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Kuaua research yields questions for future archeologists

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The view east from Coronado Historic Site across the Rio Grande through saltbush, yucca and cottonwoods to the craggy Sandia Mountains remains mostly unchanged since earlier civilizations lived there hundreds and thousands of years ago.

“That’s the view people would have seen, especially during the summer, when Kuaua was inhabited,” says Ranger Ethan Ortega, adding that riverbanks and floodplains have realigned. “When it’s a good place on a high spot like this, we see people living there over and over.”

While the pueblo village of Kuaua (kwa-wa) was established about 1325 and occupied more than 300 years, early ceramic and botanic artifacts unearthed from the adjacent campgrounds date the inhabitants to 3000 B.C., he says.

Edgar Lee Hewett and teams of archeologists from the University of New Mexico, Museum of New Mexico and School of American Research excavated the village in the early 1930s hoping to prove that this was the spot where Spanish explorer Francisco Vásquez de Coronado and his army camped in 1540. While they found the expansive pueblo rooms and ceremonial kivas, they found no Spanish relics.

The dig uncovered more than 200 complete or restorable pots between 500 and 700 years old. The ridges of adobe walls were reburied to preserve the site, Ortega said.

Instead, evidence of Coronado’s camp was discovered when N.M. 528 was widened about two miles south of Kuaua in a place known as Santiago. Among those artifacts were nails that Spanish explorers would have used, Ortega says.

“It’s best to let the site speak for itself and tell its own story,” he says. “From the beginning, people have tried to make Kuaua something it wasn’t.”

Coronado sought gold, found farmers

Coronado Historic Site and the ruins of Kuaua Pueblo are just north of Albuquerque in Bernalillo. Coronado, with 500 soldiers and 2,000 Indian allies from New Spain, entered the Rio Grande Valley in search of the fabled Seven Cities of Gold. Instead of treasure, he found a dozen villages inhabited by prosperous native farmers. Coronado called them, “Los Indios de los Pueblos.” He and his men visited all 12 Tiwa villages during the course of the next two years because they survived on food and other supplies that they obtained from them. Without the assistance of the Tiwas – whether willing or unwilling – Coronado and his men very likely would have starved to death. Kuaua was the northernmost of the 12 villages. About 1,200 people lived in Kuana when Coronado arrived.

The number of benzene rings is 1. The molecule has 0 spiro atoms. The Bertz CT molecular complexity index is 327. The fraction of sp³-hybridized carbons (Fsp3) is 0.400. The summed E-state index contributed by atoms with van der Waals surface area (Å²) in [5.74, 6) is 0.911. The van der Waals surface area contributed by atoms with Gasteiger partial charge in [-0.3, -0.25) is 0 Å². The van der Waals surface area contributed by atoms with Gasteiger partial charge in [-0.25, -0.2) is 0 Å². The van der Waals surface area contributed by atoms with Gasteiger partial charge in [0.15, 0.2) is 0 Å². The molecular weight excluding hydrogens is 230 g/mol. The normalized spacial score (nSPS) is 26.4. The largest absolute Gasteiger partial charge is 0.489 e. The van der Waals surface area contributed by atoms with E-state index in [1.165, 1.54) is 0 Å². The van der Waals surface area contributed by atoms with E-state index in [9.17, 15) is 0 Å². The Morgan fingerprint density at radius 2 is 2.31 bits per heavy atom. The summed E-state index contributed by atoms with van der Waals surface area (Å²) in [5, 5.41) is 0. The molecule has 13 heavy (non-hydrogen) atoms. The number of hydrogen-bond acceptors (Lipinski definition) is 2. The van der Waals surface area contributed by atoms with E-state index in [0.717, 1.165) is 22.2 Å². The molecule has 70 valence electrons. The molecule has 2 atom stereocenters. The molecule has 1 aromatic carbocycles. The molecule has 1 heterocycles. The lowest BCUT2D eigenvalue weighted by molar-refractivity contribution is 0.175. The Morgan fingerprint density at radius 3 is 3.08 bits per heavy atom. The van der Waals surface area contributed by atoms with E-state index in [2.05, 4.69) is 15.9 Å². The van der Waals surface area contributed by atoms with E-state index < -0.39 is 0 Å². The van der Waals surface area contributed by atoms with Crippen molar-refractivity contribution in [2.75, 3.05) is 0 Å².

There are still many unanswered questions and mysteries.

For example, the pre-Columbian murals, some of the earliest examples of that kind of art in the United States, on display at Coronado’s Visitor Center were found in a square kiva, but Kuaua also had two circular kivas. What is known is that the circular kivas were built before the square kivas, also some are oriented to the east and others to the south.

“We know they started building square kivas and quit building round kivas, but we don’t know why,” Ortega says.

Photos from those early excavations show murals on the floor of one kiva. Archaeologists have argued about whether people painted them on the floor or if they somehow slid down the wall. “What we know now is that adobe crumbles and breaks into pieces as it hits the ground, but these murals were intact. We just (recently) identified those photos.”

This winter the Friends of the Coronado Historic Site are volunteering to work alongside Ortega and other researchers at the four locations around the state where Kuaua artifacts are housed to assemble a database of the Kuaua collections, from bags of turkey feathers to polychrome vessels.

Many of those early field research notes are cryptic, with similar initials and fractions that identify separate artifacts, but can be deciphered, Ortega says. “It was eight years of excavation. There are more than 3,000 artifacts.”

One artifact, a turkey leg bone, shows a healed break. In the wild, a turkey with a broken leg wouldn’t have survived, he says.

Was it a pet? Was it saved for its feathers? Or was it saved so it could be a fatter, more mature bird when it died?

“It’s fun to guess,” he says. “We know that they cared about the bird staying alive.”

“We’re doing archaeology on the archaeology of the 1930s. Our children and future generations will have other interpretations,” Ortega says. “The data doesn’t change, but the interpretations do.”

Interactive displays new to visitor center

The visitor center was revamped last year for the site’s 75th anniversary and has new displays to explain the latest findings and interactive video displays that allow visitors to build a pueblo room and unearth images of actual artifacts. Volunteer docents lead scheduled tours along a route, about a quarter-mile, through the pueblo ruins from 10 a.m. to 4 p.m. and explain what lies underneath the mounds of earth. The Friends group, at about 400 members, is one of the largest such groups, while the Coronado Historic Site is one of the state’s smaller monuments, he says.

About 75 percent of the remains of Kuaua have been explored, but a small fraction of the entire property has been excavated, containing much more to be discovered.

“We’ve learned so much in the past few years,” Ortega says. “I’m sure there is more to learn. Our goal is to bring Kuaua to life.”

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